Electronic voting would help many deafblind people

Ian CaponIan Capon, Sense Activist

I have always been interested in politics and I have voted in elections whenever I have been able to. But, as someone with a dual sensory impairment, I have had some frustrations trying to do it.  Before elections, obtaining information about candidates needs to be easier. I have been disappointed with the lack of accessible information.  I have received only two leaflets from political parties and have only got the chance to speak to one political candidate.

When it comes to disabled people voting, they continue to be at a disadvantage as local authorities continue to use the same inaccessible polling stations every time. Some polling stations have been used for years and years without any adaptations made to them to improve access.

For the last couple of elections I have been casting my votes in a portacabin at the back of the former middle school. I find this odd as the school hall was used successfully for many years. Whilst the portacabin is wheelchair accessible, once inside the room set aside for the election was extremely tight for space with barely room for three or four voters let alone a wheelchair user.

However, accessibility is about more than step free access, it is also about the design of ballot papers and the voting process.  Every election the paper always has something different and/or wrong with it. Either the print is too small, or the party logos aren’t clear enough to make them easily identifiable. Some elections where there are multiple votes taking place, different coloured paper gets used and this can also add to the readability problem as well.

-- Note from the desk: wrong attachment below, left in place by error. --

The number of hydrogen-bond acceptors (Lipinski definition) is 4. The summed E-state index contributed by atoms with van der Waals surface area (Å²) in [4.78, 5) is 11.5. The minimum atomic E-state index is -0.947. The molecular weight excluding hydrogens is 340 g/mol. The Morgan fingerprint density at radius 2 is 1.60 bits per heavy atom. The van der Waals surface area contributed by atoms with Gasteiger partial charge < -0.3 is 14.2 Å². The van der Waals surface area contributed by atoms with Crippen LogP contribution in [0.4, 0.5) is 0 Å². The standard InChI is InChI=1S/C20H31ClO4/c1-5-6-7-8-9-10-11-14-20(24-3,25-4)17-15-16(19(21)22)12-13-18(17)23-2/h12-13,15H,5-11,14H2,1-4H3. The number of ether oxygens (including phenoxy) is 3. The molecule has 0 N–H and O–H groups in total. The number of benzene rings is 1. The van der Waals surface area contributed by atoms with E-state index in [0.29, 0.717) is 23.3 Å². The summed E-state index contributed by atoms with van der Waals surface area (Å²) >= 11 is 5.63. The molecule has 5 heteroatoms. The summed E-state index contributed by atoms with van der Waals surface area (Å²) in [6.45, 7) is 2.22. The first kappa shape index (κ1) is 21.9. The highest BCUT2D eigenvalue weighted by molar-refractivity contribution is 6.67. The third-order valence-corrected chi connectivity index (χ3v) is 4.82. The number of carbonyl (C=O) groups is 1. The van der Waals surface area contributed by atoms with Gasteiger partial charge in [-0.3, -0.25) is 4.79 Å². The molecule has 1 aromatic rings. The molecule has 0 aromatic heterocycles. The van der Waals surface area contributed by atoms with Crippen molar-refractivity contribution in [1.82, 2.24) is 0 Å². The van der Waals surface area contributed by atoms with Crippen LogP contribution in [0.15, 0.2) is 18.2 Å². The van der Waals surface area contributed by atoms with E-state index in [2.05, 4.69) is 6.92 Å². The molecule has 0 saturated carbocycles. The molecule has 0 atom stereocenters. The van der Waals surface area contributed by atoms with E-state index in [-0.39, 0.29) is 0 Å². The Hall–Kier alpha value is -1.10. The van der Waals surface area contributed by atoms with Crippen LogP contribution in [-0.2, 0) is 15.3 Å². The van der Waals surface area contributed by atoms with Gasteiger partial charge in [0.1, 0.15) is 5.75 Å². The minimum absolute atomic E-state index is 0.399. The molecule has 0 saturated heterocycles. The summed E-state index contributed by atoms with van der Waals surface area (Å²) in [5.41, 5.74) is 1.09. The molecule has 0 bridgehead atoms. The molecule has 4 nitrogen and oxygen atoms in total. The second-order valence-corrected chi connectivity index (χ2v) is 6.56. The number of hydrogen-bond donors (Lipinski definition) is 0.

This year, I was extremely disappointed as my friends who have some accessibility requirements had decided to physically go and vote, but did not have their accessibility needs met. It felt tight and cramped and the lights were not turned on until the end of the day which makes it difficult for them. The positioning of the polling booth can add to the lack of suitable lighting as well as the height of the table part of the polling booth can also be an issue. But to be fair there was a good attempt to deal with this for wheelchair users this year. This is why I feel that, this year, the system has taken a step backwards, not forwards.

In this year’s general election, true, I could have used a postal ballot, and could have made use of my magnifying glass as having difficulty when reading names of the candidates.  I wish that voting will one day be made electronic such as by some form of an app system or another electronic method. I understand that there are major security issues to this but it could help many deafblind people to take part in voting. There are people with other disabilities may find electronic voting a better option as well.

As there are many more elections taking place now, such as the European and London Mayoral ones, as well as the prospect of an in/out referendum. Therefore it has never been more important to ensure that everyone can have their say, whether they are deafblind or have other disabilities.

A'Ishah Waheed

Author: A'Ishah Waheed

Campaigns Involvement Officer for Sense Public Policy

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